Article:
This is the first time I’ve seen someone in the 2020 Democratic field take a hard shot at Biden. I didn’t expect it would come from a guy to whom Team Joe reportedly reached out at the beginning of the year to gauge his interest in being Biden’s vice president.
But O’Rourke has nothing to lose. He’s not going to be Biden’s VP no matter how much ass he kisses. Democrats won’t tolerate an all-white-male ticket in 2020. He’s at two percent in the polls, a.k.a. barely above “the Gillibrand line,” having lost his title as the Engaging Young Upstart in the race to Pete Buttigieg several months ago. Plus, he and Biden are competing for some of the same voters. Beto’s not as centrist as Biden is, I think, but he and Uncle Joe are both firmly in the “not nearly socialist enough for progressives” lane. He’ll have to take a shot at Biden eventually.
I wonder if he read this NYT piece this morning before doing his “Morning Joe” interview. The secret to Buttigieg’s and Elizabeth Warren’s polling surge is simple, claims the Times. They’ve both set out to reach larger audiences than the rest of the field over the last few months.
More than most of his Democratic rivals, Mr. Buttigieg, the mayor of South Bend, Ind., has cracked the code of the early months of the presidential campaign, embracing TV appearances while mastering the art of creating moments for social media and cable news. The 37-year-old’s campaign was the first to grasp that the early primary race would unfold on mobile devices and televisions instead of at the traditional town-hall gatherings and living rooms in the early states.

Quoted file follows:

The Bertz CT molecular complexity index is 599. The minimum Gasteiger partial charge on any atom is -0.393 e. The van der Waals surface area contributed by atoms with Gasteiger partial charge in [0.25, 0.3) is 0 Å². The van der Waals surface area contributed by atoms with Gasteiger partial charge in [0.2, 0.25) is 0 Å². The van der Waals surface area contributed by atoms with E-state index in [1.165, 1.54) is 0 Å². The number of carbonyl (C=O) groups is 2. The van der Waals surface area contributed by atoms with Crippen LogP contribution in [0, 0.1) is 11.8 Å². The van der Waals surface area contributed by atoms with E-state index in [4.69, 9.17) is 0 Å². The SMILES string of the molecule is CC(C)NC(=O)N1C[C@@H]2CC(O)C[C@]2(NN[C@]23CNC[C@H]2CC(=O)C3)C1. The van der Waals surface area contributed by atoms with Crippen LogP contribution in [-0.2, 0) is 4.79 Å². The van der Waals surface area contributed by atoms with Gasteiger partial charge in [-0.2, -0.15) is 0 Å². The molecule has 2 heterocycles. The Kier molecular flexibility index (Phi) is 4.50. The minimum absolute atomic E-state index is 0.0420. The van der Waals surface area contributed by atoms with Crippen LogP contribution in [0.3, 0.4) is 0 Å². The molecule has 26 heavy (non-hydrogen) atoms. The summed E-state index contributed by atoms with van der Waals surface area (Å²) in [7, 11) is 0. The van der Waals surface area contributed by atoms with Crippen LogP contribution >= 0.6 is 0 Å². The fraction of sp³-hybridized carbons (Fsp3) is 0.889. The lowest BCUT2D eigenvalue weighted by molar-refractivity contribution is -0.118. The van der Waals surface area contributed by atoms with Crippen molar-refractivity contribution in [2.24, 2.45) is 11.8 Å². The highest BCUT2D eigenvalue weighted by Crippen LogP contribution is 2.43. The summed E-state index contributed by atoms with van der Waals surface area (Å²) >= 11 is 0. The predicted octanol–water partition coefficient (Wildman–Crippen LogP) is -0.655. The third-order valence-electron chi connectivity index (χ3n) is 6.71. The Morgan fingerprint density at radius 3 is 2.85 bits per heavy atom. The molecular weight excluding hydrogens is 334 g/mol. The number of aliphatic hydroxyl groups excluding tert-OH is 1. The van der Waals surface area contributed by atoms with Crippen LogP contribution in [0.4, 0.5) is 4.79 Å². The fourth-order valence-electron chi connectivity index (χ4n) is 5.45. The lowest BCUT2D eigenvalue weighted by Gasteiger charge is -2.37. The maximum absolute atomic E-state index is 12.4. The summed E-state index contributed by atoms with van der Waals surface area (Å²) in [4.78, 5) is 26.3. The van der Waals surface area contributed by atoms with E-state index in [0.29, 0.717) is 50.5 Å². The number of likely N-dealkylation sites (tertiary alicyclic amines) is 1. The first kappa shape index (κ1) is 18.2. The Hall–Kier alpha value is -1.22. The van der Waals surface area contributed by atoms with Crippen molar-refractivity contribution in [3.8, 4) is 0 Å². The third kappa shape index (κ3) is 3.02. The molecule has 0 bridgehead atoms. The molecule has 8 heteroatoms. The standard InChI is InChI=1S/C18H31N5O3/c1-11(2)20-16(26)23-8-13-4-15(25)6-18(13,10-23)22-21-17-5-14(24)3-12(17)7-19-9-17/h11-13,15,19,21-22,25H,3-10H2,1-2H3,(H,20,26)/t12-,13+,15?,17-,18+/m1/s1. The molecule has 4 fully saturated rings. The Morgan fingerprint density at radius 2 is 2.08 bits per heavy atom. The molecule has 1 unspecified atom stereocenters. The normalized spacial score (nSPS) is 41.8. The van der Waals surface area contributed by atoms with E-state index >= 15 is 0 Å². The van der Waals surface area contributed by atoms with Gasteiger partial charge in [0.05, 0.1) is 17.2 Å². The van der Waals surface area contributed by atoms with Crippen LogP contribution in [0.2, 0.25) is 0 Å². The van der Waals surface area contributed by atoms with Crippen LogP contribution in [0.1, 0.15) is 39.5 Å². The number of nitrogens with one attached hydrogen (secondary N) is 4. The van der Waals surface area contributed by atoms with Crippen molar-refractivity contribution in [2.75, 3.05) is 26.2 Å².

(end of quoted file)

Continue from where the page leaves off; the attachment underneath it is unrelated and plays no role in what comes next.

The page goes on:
He’s not alone: Senator Elizabeth Warren of Massachusetts has inundated reporters with policy proposals, prompting hours of cable news coverage and forcing fellow candidates to respond to her ideas during live interviews.
Over the first six months of the presidential campaign, Mr. Buttigieg and Ms. Warren have out-maneuvered the other 21 Democratic candidates, demonstrating an innate understanding of the value of viral moments and nonstop exposure that drives politics in the Trump era.
Right on cue, here’s Beto with the buzziest moment he’s had in months, smacking Biden as a relic of the past, for his Iraq war vote, for his Hyde Amendment flip-flop, even for his sanguine attitude towards China. “You cannot go back to the end of the Obama administration and think that’s good enough,” he says, an allusion to Biden’s belief that Trump is a little hiccup in American politics and that things will return to “normal” by electing Obama’s VP. The rest of the field has stayed far away from that idea; some, like Buttigieg, have challenged it directly by claiming that a candidate as unorthodox as Trump simply couldn’t be elected in a country in which the Obama-era status quo was working well enough for enough people. O’Rourke’s making the same point.
But he and Mayor Pete will need to be careful. Deriding Biden is fine but deriding Obama and his accomplishments is risky business in a party that now defines itself largely by its support for O. This message will evolve over time for Beto and everyone else from “the Obama administration just didn’t do enough” to “the Obama administration was awesome but Barack told us to keep going and build on what he achieved to make America even more awesome,” especially as the race moves to the south and black voters became a larger part of the primary electorate. I mean, Biden is using his dubious claim that there was never so much as a hint of scandal or even a lie(!!!) in Obama’s administration as an applause line, knowing that many Democrats to the right of the Bernie camp seem to view O’s tenure as something close to ideal. I’m not sure O’Rourke or anyone else can talk them out of believing that they can do better as president than Obama’s VP.
Watch about three and a half minutes here, a bit past the point of O’Rourke talking about Biden’s Iraq vote, for the key bit.